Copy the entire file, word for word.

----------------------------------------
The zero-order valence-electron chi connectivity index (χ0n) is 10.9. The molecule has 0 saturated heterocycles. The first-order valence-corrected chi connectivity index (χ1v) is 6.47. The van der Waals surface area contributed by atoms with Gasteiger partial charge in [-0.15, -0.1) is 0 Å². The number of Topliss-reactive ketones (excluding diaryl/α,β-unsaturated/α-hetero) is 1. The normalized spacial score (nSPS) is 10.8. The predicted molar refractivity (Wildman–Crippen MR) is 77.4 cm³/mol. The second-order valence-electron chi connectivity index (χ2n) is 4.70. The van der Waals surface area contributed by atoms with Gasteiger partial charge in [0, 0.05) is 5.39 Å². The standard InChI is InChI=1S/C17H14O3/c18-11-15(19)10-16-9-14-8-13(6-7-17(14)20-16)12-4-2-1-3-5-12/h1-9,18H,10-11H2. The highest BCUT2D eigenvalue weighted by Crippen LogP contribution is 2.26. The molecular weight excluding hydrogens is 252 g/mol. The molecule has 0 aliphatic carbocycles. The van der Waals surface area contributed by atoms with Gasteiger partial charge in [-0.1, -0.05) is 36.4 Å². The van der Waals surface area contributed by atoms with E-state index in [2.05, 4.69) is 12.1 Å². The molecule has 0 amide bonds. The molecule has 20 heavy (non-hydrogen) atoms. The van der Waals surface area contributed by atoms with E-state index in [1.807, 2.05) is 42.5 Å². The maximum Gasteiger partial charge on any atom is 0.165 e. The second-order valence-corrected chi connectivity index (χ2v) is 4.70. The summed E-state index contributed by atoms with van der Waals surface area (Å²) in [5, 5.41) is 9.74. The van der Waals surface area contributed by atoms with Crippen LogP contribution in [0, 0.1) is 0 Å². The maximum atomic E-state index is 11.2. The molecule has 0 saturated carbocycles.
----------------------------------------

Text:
The zero-order valence-electron chi connectivity index (χ0n) is 10.9. The molecule has 0 saturated heterocycles. The first-order valence-corrected chi connectivity index (χ1v) is 6.47. The van der Waals surface area contributed by atoms with Gasteiger partial charge in [-0.15, -0.1) is 0 Å². The number of Topliss-reactive ketones (excluding diaryl/α,β-unsaturated/α-hetero) is 1. The normalized spacial score (nSPS) is 10.8. The predicted molar refractivity (Wildman–Crippen MR) is 77.4 cm³/mol. The second-order valence-electron chi connectivity index (χ2n) is 4.70. The van der Waals surface area contributed by atoms with Gasteiger partial charge in [0, 0.05) is 5.39 Å². The standard InChI is InChI=1S/C17H14O3/c18-11-15(19)10-16-9-14-8-13(6-7-17(14)20-16)12-4-2-1-3-5-12/h1-9,18H,10-11H2. The highest BCUT2D eigenvalue weighted by Crippen LogP contribution is 2.26. The molecular weight excluding hydrogens is 252 g/mol. The molecule has 0 aliphatic carbocycles. The van der Waals surface area contributed by atoms with Gasteiger partial charge in [-0.1, -0.05) is 36.4 Å². The van der Waals surface area contributed by atoms with E-state index in [2.05, 4.69) is 12.1 Å². The molecule has 0 amide bonds. The molecule has 20 heavy (non-hydrogen) atoms. The van der Waals surface area contributed by atoms with E-state index in [1.807, 2.05) is 42.5 Å². The maximum Gasteiger partial charge on any atom is 0.165 e. The second-order valence-corrected chi connectivity index (χ2v) is 4.70. The summed E-state index contributed by atoms with van der Waals surface area (Å²) in [5, 5.41) is 9.74. The van der Waals surface area contributed by atoms with Crippen LogP contribution in [0, 0.1) is 0 Å². The maximum atomic E-state index is 11.2. The molecule has 0 saturated carbocycles.